Yahoo offers a Map View tab of specific regions geotargeted by its advertisers yet I haven’t ever been able to view an actual Yahoo map showing where my advertising has been geo-targeted and placed.

I can’t imagine why Yahoo search marketing would place a “Map View” tab in their Campaign settings geo-targeting page yet not actually provide a map view.

Ask Search Advertising Geotargeting

Ask Search Advertising Geotargeting

Ask provides its advertisers with Location targeting which is also based on Nielsen’s Designated Market Area system.

Ask doesn’t provide a map showing advertisers locations of their geo-targeted advertising.

However, and to its credit – Ask does provide a geotargeting feature direct marketers like myself would like to see from other search advertising providers like Google Adwords – Postal Code targeting.

Postal Code Targeting or Zip Code targeting here in the US would allow direct marketers and brands alike another level of advertising targeting, delivery and thus control.
At this point you may be wondering why I chose to cover Microsoft’s adCenter search advertising geotargeting product last even though it has a larger share of the search market than Ask.

Why have I listed Microsoft’s advertising geotargeting product development last?

Because Microsoft’s search advertising product does not offer its advertisers geotargeting options let alone any other kind of geographic ad targeting.

Microsoft Search Advertising Geotargeting

Microsoft Search Advertising Geotargeting

Will Microsoft ever offer advertising geo-targeting features to its advertisers?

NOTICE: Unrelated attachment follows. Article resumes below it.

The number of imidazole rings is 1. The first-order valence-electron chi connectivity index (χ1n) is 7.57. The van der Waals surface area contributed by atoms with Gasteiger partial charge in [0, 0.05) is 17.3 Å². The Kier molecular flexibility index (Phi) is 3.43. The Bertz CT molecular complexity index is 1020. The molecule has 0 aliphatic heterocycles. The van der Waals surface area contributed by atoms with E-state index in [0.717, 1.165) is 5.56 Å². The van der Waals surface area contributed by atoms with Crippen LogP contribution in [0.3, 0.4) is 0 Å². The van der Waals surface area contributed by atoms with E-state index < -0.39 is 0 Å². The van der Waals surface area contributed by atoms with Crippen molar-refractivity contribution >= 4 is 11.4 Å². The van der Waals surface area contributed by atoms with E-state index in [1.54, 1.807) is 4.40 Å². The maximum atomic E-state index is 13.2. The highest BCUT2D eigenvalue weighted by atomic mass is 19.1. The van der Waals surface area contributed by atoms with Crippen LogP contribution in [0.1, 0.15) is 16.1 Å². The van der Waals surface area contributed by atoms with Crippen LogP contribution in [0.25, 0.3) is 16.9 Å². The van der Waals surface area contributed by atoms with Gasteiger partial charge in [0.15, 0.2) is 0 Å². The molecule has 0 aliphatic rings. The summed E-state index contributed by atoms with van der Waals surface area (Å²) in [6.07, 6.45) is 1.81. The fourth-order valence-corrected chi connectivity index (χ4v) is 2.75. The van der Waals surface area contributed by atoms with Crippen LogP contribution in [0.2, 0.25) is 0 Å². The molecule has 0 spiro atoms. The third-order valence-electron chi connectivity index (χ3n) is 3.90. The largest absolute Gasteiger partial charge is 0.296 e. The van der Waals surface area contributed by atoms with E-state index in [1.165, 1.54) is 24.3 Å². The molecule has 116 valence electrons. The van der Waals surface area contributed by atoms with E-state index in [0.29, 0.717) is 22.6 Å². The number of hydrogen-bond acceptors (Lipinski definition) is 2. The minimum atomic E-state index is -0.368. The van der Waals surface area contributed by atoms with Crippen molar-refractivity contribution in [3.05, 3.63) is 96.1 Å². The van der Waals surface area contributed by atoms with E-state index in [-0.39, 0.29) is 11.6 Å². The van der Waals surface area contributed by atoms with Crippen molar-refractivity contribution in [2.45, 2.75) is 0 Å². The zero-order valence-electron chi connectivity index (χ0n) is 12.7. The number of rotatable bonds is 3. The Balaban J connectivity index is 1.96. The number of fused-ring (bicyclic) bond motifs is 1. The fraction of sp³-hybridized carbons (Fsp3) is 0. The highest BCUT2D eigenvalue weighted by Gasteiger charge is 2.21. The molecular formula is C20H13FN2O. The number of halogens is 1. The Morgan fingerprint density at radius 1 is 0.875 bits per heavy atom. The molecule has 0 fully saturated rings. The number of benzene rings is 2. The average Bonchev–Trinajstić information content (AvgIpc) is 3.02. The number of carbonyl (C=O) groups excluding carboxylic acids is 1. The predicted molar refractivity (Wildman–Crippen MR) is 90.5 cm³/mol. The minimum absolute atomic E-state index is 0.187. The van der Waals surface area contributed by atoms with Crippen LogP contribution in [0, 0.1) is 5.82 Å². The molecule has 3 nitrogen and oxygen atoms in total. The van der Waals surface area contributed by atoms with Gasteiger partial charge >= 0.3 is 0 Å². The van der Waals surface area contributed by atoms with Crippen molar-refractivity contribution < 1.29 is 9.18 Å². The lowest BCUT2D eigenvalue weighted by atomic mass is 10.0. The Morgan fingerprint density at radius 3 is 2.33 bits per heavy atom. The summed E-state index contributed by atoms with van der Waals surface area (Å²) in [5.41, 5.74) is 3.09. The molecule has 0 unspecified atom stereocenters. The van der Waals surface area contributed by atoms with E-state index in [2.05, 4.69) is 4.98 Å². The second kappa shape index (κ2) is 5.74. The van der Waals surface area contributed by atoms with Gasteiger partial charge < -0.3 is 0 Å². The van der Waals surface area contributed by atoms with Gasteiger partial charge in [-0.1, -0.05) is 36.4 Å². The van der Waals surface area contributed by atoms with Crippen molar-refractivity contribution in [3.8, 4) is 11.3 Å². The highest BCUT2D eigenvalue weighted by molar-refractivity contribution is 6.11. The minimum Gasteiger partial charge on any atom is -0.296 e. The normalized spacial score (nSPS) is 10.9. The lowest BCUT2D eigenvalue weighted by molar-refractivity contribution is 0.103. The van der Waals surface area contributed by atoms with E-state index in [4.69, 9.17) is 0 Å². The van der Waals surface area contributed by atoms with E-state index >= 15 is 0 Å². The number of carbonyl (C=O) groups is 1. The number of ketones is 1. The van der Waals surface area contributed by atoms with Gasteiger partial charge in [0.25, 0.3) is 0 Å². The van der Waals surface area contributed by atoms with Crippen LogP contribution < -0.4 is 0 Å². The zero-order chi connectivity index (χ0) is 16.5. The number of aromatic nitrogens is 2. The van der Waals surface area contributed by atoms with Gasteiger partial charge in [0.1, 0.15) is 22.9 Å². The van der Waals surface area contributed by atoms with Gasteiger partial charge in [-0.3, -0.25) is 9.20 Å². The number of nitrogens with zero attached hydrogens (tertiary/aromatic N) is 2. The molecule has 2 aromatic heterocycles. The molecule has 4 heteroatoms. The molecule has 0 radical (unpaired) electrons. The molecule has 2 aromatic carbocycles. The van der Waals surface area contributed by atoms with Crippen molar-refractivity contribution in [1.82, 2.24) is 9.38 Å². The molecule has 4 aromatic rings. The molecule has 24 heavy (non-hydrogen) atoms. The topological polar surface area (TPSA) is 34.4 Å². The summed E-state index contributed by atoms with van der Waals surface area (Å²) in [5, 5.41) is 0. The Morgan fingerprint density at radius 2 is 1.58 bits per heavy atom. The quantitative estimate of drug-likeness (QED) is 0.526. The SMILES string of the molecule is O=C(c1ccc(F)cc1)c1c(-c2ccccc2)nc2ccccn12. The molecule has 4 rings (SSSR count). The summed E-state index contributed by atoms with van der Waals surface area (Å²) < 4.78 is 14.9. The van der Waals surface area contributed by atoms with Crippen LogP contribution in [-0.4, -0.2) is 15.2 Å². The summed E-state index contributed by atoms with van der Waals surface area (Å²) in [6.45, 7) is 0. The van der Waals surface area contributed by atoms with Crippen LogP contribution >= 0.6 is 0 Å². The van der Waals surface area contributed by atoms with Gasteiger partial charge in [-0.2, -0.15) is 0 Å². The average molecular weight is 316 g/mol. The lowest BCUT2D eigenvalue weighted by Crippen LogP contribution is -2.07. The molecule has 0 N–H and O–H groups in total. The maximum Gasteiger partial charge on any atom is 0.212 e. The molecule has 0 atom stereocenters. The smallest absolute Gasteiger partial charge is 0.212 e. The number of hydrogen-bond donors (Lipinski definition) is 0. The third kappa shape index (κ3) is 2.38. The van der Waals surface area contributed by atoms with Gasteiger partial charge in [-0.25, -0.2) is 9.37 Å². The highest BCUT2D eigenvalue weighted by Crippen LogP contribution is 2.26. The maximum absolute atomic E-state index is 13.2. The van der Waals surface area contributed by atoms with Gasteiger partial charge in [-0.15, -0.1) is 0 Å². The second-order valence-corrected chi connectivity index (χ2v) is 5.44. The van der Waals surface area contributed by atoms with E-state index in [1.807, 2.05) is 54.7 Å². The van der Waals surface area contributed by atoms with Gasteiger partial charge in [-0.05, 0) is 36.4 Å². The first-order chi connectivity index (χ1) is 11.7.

If not, why?

Google Advertising Outlook

September 7, 2008

Tim Armstrong President, Advertising & Commerce North America for Google recently spoke about Google’s search advertising outlook at the Citi Investment Research Technology Conference in New York.

Highlight via Forbes, PaidContent.org and David Kaplan:

1. The business of search: Over the next three years, will we have continued deceleration?

Definitely not, according to Armstrong. He said there’s still a lot of headroom for search because Google still has a lot of the world to conquer. Plus, the improvements in quality that Google has released over the past few months will also show some lift over the the next three years.

2. An advertising pullback? No, Armstrong doesn’t see any retrenchment from the poor economy affecting advertisers’ spending. However, they might be experiencing “a pause” in general. As for search as a branding tool, it’s too early to tell if marketers are starting to view that format as a vehicle for anything more than direct response.

3. Pain points: The major pain points that need to be addressed: complexity is one. There are a lot of offerings on the web today. A lot of companies spent the last four years getting “digitally certified”. The next is measurement and ROI. The third is education.

4. On mobile advertising revenue potential: Citi analysts don’t think mobile will be a material source of revenue in the U.S. this year, but perhaps in Asia. Armstrong: It all comes down to scalability. Will the iPhone grow more quickly? I think the non-iPhone analog devices will see search grow. Typically, we don’t scale all of our resources until we see movement on the consumer side. We’ve been selling ads on mobile for the last 18 months. You should expect to see more over time. But it took a number of years for search to get going, and it will be the same for mobile to pick up as well, from an ad revenue perspective.

My thoughts on Armstrong’s comments: